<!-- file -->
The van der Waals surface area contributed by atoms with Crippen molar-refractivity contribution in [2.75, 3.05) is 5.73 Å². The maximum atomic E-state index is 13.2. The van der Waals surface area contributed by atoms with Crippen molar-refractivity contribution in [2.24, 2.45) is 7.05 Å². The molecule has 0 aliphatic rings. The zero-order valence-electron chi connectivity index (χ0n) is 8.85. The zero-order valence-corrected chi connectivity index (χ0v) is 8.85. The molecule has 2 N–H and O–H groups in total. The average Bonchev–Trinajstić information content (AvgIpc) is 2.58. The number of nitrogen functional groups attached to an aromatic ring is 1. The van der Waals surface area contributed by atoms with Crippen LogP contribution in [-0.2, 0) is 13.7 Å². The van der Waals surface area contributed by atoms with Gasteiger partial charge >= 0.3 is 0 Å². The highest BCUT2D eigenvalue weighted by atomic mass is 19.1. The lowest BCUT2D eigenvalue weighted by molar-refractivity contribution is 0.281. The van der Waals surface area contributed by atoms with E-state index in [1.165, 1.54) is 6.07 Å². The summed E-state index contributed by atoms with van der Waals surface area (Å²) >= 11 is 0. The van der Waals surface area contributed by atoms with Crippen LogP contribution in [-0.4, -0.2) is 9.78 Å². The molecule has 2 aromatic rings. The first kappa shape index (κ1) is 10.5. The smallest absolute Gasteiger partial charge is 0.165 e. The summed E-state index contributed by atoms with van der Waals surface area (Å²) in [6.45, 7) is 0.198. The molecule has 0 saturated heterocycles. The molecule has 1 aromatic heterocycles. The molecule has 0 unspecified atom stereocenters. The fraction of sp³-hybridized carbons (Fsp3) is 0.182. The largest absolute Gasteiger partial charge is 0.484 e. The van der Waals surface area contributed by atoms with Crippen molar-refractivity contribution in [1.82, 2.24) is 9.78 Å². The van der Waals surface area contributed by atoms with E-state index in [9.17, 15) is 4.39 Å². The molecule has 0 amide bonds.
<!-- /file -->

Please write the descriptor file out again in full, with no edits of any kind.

The van der Waals surface area contributed by atoms with Crippen molar-refractivity contribution in [2.75, 3.05) is 5.73 Å². The maximum atomic E-state index is 13.2. The van der Waals surface area contributed by atoms with Crippen molar-refractivity contribution in [2.24, 2.45) is 7.05 Å². The molecule has 0 aliphatic rings. The zero-order valence-electron chi connectivity index (χ0n) is 8.85. The zero-order valence-corrected chi connectivity index (χ0v) is 8.85. The molecule has 2 N–H and O–H groups in total. The average Bonchev–Trinajstić information content (AvgIpc) is 2.58. The number of nitrogen functional groups attached to an aromatic ring is 1. The van der Waals surface area contributed by atoms with Crippen LogP contribution in [-0.2, 0) is 13.7 Å². The van der Waals surface area contributed by atoms with Gasteiger partial charge >= 0.3 is 0 Å². The highest BCUT2D eigenvalue weighted by atomic mass is 19.1. The lowest BCUT2D eigenvalue weighted by molar-refractivity contribution is 0.281. The van der Waals surface area contributed by atoms with E-state index in [1.165, 1.54) is 6.07 Å². The summed E-state index contributed by atoms with van der Waals surface area (Å²) >= 11 is 0. The van der Waals surface area contributed by atoms with Crippen LogP contribution in [-0.4, -0.2) is 9.78 Å². The molecule has 2 aromatic rings. The first kappa shape index (κ1) is 10.5. The smallest absolute Gasteiger partial charge is 0.165 e. The summed E-state index contributed by atoms with van der Waals surface area (Å²) in [6.45, 7) is 0.198. The molecule has 0 saturated heterocycles. The molecule has 1 aromatic heterocycles. The molecule has 0 unspecified atom stereocenters. The fraction of sp³-hybridized carbons (Fsp3) is 0.182. The largest absolute Gasteiger partial charge is 0.484 e. The van der Waals surface area contributed by atoms with Crippen molar-refractivity contribution in [1.82, 2.24) is 9.78 Å². The van der Waals surface area contributed by atoms with E-state index in [9.17, 15) is 4.39 Å². The molecule has 0 amide bonds.